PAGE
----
I am a HUGE lover of light and I am always observing it around me everywhere I go. I am always noticing the way it hits an object or the way it illuminates my subject. I am the crazy lady that takes my camera with me everywhere and has even had her kids play in the grocery store parking lot because the light was so good. I love to capture it in every form and at any time of day. Every image I take is inspired by light in some way, so I am going to show you my favorite ways to use outdoor light creatively.
Read more: 6 Steps to Creating a Silhouette
Backlight is when the sun or light source is behind your subject. I love using backlight to give a more magical feel to an image. I usually like to have something behind my subject to filter the light, like a building or trees.
Shooting with open sun right behind your subject can create a ton of haze (unless the sun is almost setting or has set), and while that can be pretty for an image or two, it’s usually not the look I’m going for when backlighting. I also like to overexpose a stop or two to ensure the skin is bright enough.
Read more: 8 Tips for Backlighting
Rim light illuminates and creates an outline of light around your subject. This is another form of backlight. You typically need harsher light to get this affect. I find right before or at the very beginning of golden hour works best to achieve this. I tend to underexpose a tad when I notice rim light because that will help it stand out more.
Flares are such a fun and creative way to use light! Every flare is unique and you never know what you will get. When trying to achieve a flare the best way is to get the sun partially blocked by your subject or an object in the background (trees, buildings etc)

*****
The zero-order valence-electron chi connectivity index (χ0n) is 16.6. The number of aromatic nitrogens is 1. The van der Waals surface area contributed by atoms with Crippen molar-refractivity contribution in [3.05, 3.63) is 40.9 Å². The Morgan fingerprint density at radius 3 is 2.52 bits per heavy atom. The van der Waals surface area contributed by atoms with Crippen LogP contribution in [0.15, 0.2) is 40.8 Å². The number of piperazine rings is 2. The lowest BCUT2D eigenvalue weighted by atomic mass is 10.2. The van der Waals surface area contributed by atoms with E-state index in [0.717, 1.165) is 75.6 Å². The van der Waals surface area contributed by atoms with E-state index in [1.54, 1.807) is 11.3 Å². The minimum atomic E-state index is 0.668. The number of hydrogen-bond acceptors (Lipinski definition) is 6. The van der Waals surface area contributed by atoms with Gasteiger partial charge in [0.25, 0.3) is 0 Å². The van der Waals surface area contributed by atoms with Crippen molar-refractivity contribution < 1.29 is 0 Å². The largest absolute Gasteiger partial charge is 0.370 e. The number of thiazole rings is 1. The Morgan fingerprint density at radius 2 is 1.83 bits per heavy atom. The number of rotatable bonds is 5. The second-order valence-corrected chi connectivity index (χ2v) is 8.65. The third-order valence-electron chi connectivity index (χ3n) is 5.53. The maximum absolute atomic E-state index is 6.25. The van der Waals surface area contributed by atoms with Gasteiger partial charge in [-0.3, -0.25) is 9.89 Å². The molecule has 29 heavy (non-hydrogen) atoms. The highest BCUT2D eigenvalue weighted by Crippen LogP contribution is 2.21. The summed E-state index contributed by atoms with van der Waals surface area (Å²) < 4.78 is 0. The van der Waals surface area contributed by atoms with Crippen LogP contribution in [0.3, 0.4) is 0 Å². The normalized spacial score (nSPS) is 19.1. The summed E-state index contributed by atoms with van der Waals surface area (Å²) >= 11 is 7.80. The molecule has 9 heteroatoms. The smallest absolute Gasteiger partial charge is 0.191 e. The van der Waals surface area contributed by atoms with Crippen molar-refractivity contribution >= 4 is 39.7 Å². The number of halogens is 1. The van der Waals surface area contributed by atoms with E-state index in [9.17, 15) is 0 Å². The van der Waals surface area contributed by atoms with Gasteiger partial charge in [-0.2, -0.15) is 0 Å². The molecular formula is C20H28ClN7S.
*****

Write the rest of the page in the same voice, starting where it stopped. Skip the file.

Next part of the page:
While it’s possible to catch flares when the sun is very low, these typically aren’t as dramatic as when the sun is higher. You can achieve flares with direct sunlight (nothing behind your subject to filter), but I find the haze with direct sun to be overpowering and the flare isn’t the star of the image.
Read more: Easy Steps to Create a Starburst Photography Effect Day or Night
This is one of my most favorite ways to be creative with light. Silhouettes are best captured when the sun isn’t too high and with an open sky (no buildings, trees etc). The sun needs to be behind your subject to achieve a good silhouette. I tend to shoot mine at the very end of golden hour when the sun is low and those sunset colors are really showing. It’s even better when there are clouds.
I love adding interest to my silhouettes with props like balloons, umbrellas, sticks etc. I usually choose a wider angle for my silhouette to show off the sky. When exposing for this I always expose for the sky. This will give you a perfectly dark subject and perfectly exposed sky.
Reflections add an element of interest a photo and There are many ways to capture reflections: in a body of water, puddles, windows, bubbles etc. I usually expose for my subject and enhance the reflection with contrast and clarity in post processing to make it pop even more. Reflections can be shot at anytime of day, but I find the golden hour is best for an extraordinary reflection shot.
This is a great way to add playfulness and interest to a photo. For shadows you can have the sun in front of your subject and something behind our around your subject that the shadow will be cast on, like a wall or tree. You can also achieve shadows with backlighting, for example a kid riding a bike in the street at golden hour with the sun behind him will cast the shadow of the subject and bike on the street.
For front lit images I will usually expose for the brightest part of the image which will make that shadow stand out. For backlighting I will expose for skin and underexpose a few stops. Try using objects to make the shadow even more interesting (a toy, umbrella, bicycle).